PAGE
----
Since it's peak the XSI for Far East exports has fallen by 69.5%
The XSI for Far East exports fell by 13.9% in June. The index is now below 200 points for the first time since May 2021. At this point the index was in the early stages of a spectacular rise that lasted from early 2021 through to August 2022. The XSI for Far East exports has now fallen by 69.5% since its peak.
From September 2022 through to March 2023, outbound container demand fell every single month y-o-y (source: CTS). April saw a change, but it was driven by European imports and not renewed demand from North America, which was the crucial catalyst behind the tremendous growth in long-term contract rates during 2021 and 2022.
From February to April, the Far East exports index experienced single-digit month-on-month reductions. However, in the last two months it's been double-digit declines, indicating a clear weakening of overseas demand from essential Western markets.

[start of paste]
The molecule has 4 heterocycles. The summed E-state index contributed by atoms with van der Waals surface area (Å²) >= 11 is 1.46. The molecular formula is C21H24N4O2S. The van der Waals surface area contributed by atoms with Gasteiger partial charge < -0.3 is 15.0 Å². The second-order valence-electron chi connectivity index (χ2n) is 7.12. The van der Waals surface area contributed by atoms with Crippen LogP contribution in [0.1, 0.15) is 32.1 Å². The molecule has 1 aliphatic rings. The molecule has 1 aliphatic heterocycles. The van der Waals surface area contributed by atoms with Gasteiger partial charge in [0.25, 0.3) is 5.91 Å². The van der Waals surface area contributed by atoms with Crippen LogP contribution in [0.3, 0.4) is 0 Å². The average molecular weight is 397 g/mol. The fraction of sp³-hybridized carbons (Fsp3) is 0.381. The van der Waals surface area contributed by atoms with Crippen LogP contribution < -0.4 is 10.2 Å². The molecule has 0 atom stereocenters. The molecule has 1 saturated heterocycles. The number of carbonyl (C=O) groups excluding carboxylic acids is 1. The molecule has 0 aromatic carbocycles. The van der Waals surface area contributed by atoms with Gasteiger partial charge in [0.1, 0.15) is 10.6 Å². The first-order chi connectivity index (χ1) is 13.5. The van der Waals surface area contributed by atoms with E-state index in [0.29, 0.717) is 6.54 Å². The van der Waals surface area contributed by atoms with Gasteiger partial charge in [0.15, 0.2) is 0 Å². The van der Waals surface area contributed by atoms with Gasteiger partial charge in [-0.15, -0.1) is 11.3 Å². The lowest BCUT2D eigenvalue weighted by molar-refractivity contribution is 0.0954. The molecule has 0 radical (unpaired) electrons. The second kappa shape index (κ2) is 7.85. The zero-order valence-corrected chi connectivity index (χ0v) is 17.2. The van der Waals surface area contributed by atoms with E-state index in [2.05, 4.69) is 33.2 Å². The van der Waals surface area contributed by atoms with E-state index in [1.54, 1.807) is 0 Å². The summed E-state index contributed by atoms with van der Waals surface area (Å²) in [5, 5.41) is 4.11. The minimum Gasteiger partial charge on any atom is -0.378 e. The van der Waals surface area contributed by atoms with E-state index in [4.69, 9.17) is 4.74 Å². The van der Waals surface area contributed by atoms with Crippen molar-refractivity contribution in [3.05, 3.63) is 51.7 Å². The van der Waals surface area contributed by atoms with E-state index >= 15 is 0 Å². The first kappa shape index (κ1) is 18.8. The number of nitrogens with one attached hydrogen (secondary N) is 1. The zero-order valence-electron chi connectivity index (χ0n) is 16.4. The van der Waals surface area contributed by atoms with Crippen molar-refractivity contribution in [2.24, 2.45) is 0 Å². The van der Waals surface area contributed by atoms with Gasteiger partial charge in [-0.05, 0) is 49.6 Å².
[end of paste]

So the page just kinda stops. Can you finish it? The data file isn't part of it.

As we see for all other back hauls indexes, the drop in the XSI for Far East imports is more muted than its exports counterpart. It fell by 6.7% in June, all but matching May's decline of 6.9%. Compared to the end of 2022, this index is now down 35.4%.
One Far East import trade lane that stands out in June for its 'recovery' is the corridor from South America East Coast to China, which is up by 11% m-o-m. As the spot rates for goods traded in the opposite direction have trended up since the end of March, contract rates are now climbing on the back haul too.